BBC: What is your evaluation of the Haitian dialogue taking place in Norway. The Norwegians cite the example of the Mideast talks that produced the Oslo accord. Can they do as well with Haiti?
Haiti Democracy Project (represented by James Morrell): Anything that conduces to greater unity, coherence, and ability to compromise within Haiti’s democratic sector is an important step forward. Involvement of the political parties and civil society will be crucial for the success of the next election.
One recalls other efforts, also supported by Norway, to promote unity of the Haitian democratic sector. The International Peace Academy held a negotiations exercise at Princeton, New Jersey in 1998 in which the Haiti project was an observer. This exercise was well organized with a qualified trainer who led the participants through compromise scenarios. The result was a noticeable bonding among the participants. Similarly, the International Republican Institute promoted a coalition of political parties in Haiti and the National Democratic Institute took Haitians abroad to observe examples of party coordination in South Africa, Chile, Peru, and other countries.
BBC: It has been charged that the political parties represent a small number of Haitians and their leaders are virtually unknown to the Haitians, except for Aristide.
Project: In the last nearly-free election Haiti had, that being the first round on May 21, 2000, the Lavalas party of President Aristide emerged as the strongest party, winning one-third of the seats outright, but that still left the non-Aristide parties competitive for the other two-thirds of the seats in the second round. Eliminated by the fraud that then took place, the other Haitian political parties joined in the Democratic Convergence. It was both the dire necessity of fighting their elimination, and the training in common action from these earlier exercises promoted by the Norwegians and others, that led to this unprecedented degree of unity among them.
The stock of the opposition parties began to rise in 2002 and 2003 as the Haitian people became disillusioned with Aristide. However, that unity was not enough. It was the much broader coalition formed by civil society that began to transform Haitian politics in 2003.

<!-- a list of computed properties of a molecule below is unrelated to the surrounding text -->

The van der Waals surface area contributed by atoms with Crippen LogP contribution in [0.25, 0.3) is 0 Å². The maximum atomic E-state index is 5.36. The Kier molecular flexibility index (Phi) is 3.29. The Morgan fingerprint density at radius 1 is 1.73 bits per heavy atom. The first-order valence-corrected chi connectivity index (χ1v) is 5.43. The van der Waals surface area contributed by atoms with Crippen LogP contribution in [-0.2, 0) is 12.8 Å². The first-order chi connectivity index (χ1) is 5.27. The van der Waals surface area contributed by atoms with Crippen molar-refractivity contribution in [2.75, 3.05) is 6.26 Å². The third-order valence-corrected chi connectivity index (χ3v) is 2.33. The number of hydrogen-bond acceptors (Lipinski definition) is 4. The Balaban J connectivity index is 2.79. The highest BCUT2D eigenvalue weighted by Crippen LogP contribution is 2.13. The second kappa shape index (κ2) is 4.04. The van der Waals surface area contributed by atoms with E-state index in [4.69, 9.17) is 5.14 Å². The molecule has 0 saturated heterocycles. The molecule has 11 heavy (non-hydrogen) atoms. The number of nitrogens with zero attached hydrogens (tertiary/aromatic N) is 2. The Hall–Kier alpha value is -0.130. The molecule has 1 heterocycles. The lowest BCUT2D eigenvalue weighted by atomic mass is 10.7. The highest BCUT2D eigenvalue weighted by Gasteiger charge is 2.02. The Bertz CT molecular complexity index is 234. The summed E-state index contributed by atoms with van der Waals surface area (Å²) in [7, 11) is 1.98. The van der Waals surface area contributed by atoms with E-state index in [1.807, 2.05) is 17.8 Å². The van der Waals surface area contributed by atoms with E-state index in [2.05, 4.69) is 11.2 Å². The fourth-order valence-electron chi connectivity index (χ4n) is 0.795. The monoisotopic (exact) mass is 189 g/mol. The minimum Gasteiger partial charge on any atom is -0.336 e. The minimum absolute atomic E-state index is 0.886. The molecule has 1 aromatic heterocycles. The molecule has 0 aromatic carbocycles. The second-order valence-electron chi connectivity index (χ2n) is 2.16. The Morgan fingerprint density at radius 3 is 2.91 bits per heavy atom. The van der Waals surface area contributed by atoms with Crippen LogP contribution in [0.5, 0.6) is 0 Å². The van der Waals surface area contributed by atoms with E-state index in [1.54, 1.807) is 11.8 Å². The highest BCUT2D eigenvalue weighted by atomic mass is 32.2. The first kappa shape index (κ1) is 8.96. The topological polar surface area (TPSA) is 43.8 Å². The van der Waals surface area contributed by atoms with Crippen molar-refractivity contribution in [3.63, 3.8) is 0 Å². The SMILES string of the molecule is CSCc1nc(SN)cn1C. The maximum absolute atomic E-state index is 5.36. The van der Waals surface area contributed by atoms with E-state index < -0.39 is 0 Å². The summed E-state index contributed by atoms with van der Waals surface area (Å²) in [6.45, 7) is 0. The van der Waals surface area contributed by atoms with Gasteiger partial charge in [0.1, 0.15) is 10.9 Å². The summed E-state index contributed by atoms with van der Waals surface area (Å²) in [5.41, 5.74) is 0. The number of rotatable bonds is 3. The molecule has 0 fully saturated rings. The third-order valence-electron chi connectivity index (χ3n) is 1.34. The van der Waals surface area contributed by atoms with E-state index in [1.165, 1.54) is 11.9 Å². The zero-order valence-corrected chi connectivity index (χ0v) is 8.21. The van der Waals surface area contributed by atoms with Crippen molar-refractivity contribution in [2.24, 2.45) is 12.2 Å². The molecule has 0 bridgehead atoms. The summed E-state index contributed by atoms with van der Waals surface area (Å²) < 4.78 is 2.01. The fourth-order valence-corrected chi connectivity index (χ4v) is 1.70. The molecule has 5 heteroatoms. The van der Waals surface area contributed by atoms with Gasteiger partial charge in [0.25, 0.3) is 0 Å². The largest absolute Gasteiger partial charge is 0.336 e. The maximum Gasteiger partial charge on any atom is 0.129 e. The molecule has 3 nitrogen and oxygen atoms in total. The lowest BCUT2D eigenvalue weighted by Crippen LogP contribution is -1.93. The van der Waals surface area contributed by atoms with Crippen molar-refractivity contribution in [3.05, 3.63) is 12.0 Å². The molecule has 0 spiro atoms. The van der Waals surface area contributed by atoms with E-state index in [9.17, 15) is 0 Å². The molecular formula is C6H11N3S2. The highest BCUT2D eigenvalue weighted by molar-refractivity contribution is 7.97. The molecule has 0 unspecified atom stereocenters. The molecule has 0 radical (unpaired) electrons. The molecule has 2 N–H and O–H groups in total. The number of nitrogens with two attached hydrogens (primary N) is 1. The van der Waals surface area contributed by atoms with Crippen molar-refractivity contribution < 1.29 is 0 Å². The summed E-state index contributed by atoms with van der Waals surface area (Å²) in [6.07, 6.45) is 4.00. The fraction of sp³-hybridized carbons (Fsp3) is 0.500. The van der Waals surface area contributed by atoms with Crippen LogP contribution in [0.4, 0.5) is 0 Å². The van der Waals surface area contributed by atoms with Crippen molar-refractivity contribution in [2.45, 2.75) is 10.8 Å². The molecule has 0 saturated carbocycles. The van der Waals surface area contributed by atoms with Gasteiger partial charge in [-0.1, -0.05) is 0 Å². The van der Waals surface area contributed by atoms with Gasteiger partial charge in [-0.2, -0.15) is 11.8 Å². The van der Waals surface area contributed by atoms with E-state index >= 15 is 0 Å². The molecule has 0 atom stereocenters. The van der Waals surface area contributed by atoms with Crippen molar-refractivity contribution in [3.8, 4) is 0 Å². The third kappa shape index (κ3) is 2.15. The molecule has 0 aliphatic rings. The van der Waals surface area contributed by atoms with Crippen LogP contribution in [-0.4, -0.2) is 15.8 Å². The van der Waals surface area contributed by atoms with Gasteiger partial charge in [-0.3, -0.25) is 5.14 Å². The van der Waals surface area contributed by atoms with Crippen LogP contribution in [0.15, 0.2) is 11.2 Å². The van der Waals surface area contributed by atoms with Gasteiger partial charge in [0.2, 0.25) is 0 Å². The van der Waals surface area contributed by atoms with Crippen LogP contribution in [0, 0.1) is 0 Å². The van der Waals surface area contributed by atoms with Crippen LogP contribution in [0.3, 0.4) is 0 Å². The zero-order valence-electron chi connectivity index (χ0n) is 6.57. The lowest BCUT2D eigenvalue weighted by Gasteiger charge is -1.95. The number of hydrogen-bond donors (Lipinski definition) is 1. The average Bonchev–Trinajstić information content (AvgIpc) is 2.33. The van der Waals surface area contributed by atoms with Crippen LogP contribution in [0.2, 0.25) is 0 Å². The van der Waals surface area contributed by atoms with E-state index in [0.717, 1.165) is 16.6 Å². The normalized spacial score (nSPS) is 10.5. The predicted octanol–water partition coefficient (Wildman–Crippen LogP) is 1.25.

So the organizers of the Oslo meeting can take heart from their previous exercises, which set important precedents and were not in vain.
As for the leaders of the political parties being unknown to the Haitian masses, this is untrue. Over the years they have been frequently interviewed on the radio and the people listen to the radio, so they have heard all of them many times and have had a chance to form their opinions.
BBC: What is the most important thing for the Haitians to do, coming out of the Oslo meeting?
Project: Their most important agenda item is to hold a clean, fair election that will produce a regime that the Haitians can halfway accept as theirs and not consider to be the result of yet another manipulation. With such legitimacy, the elected government can assure a minimum of infrastructure and security to allow job-creating economic growth to get underway. Only one in fifty Haitians has a regular job. It has some of the lowest social indicators in the world.
One can go to Haiti with band-aid projects and immediate relief, but only when you have minimally accepted and responsive governance can you sustain job creation that will materially better the condition of the majority over time.
The election will not succeed in being free and fair unless the political parties and civil society work together with the government every step of the way. There needs to be greater involvement of both in the process. When one reviews the aid pledges that Haiti recently collected at the donors’ meeting in Washington, it was hard to discern this crucial level of involvement of the civil society.
BBC: What are U.S. interests in Haiti and how constructive has the international community been in Haiti?